This season I saw Joe Dante's "The Howling" (1981) for the first time. This was the picture that revived the filmic fortunes of lycanthropy. A TV anchorwoman fears she is being targeted by a serial killer and is freaking herself and everyone around her out. It is suggested by her celebrity shrink, (Patric Macnee) that she take the cure at the Colony, a mental health spa in a rural setting, which proves to be not so relaxing for Karen, given the howling dogs that raise the roof every night. The special effects by Rob Bottin wowed at the time and are still effective, if dated. The picture is chock full of genre in-jokes (Look! Roger Corman!) that it's helpful, if not essential, to get. 

Another one new to me: "It Follows" from 2015. An interesting variation on the "bad things happen to teenagers who have sex" aspect of the genre, and by no means a Cautionary Tale. Also with some killer shock effects and a real atmosphere of unrelenting dread; the heroine has no place to run and no place to hide.

Link to post
On 10/30/2020 at 10:52 PM, cubanmiamiboy said:

My picks. 🙃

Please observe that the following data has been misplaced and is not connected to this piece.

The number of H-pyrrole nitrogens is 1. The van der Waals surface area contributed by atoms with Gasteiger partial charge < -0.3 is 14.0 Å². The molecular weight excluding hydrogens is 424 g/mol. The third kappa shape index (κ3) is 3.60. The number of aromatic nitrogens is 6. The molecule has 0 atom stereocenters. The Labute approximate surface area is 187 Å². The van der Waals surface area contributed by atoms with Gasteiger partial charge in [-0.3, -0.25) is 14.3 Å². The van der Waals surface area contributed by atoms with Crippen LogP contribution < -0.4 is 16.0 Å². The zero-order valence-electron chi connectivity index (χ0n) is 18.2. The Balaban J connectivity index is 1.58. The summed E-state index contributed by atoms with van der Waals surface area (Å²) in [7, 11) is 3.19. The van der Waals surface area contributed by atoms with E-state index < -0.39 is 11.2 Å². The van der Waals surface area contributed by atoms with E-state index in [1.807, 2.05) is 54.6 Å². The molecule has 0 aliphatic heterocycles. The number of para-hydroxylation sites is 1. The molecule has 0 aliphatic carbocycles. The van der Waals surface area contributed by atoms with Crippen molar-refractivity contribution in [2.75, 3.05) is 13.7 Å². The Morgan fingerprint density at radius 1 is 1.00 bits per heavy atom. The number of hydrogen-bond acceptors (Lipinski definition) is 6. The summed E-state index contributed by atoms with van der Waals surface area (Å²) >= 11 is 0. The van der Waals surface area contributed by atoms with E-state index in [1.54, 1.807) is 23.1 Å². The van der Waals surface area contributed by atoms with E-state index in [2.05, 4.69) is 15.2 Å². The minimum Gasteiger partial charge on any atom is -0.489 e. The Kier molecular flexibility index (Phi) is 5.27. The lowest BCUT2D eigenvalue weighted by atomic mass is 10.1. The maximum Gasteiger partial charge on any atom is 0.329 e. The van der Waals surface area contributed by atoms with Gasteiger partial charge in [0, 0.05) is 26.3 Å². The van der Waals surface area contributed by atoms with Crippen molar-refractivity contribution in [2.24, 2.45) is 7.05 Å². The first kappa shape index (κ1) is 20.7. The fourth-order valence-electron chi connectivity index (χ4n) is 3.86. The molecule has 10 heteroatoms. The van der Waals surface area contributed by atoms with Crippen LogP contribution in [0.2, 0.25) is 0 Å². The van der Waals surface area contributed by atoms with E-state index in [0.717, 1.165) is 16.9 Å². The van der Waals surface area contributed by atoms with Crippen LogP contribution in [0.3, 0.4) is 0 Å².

Anyone seen the 1963 The Haunting based on The Haunting of Hill House?  Netflix series? https://www.imdb.com/title/tt0057129/   Some developed an aversion to homes with similar architecture after Amityville Horror.  https://www.theloop.ca/the-amityville-horror-house-is-up-for-sale/

At auction-clawfoot tub, beamed ceilings, original millwork/floors, some exposed brick inside, white kitchen, view, 4 sides brick:

https://derosaexchange.com/auburncastle

Link to post
4 hours ago, maps said:

Anyone seen the 1963 The Haunting based on The Haunting of Hill House?  Netflix series? https://www.imdb.com/title/tt0057129/   Some developed an aversion to homes with similar architecture after Amityville Horror.  https://www.theloop.ca/the-amityville-horror-house-is-up-for-sale/

At auction-clawfoot tub, beamed ceilings, original millwork/floors, some exposed brick inside, white kitchen, view, 4 sides brick:

https://derosaexchange.com/auburncastle

Thank you for the link, maps, that's great.

I have seen the 1963 movie a couple of times. I think it is as good as its high critical reputation, although I prefer Jackson's book. It's very well cast - Julie Harris is just right for Eleanor and Claire Bloom makes a very saucy lesbian. Richard Johnson and Russ Tamblyn would have more horror flicks in their future although they probably didn't think so at the time. The direction and cinematography do a great job of disorienting the audience's view of the house. 

I regret to say I also saw the remake with Liam Neeson, Catherine Zeta-Jones, et al., and I've managed to erase it from my brain cells. I don't remember anything except that it stank.

I haven't seen the Netflix series, which I understand wanders far afield from Jackson. 

Link to post
  • Recently Browsing   0 members

    No registered users viewing this page.

×
×
  • Create New...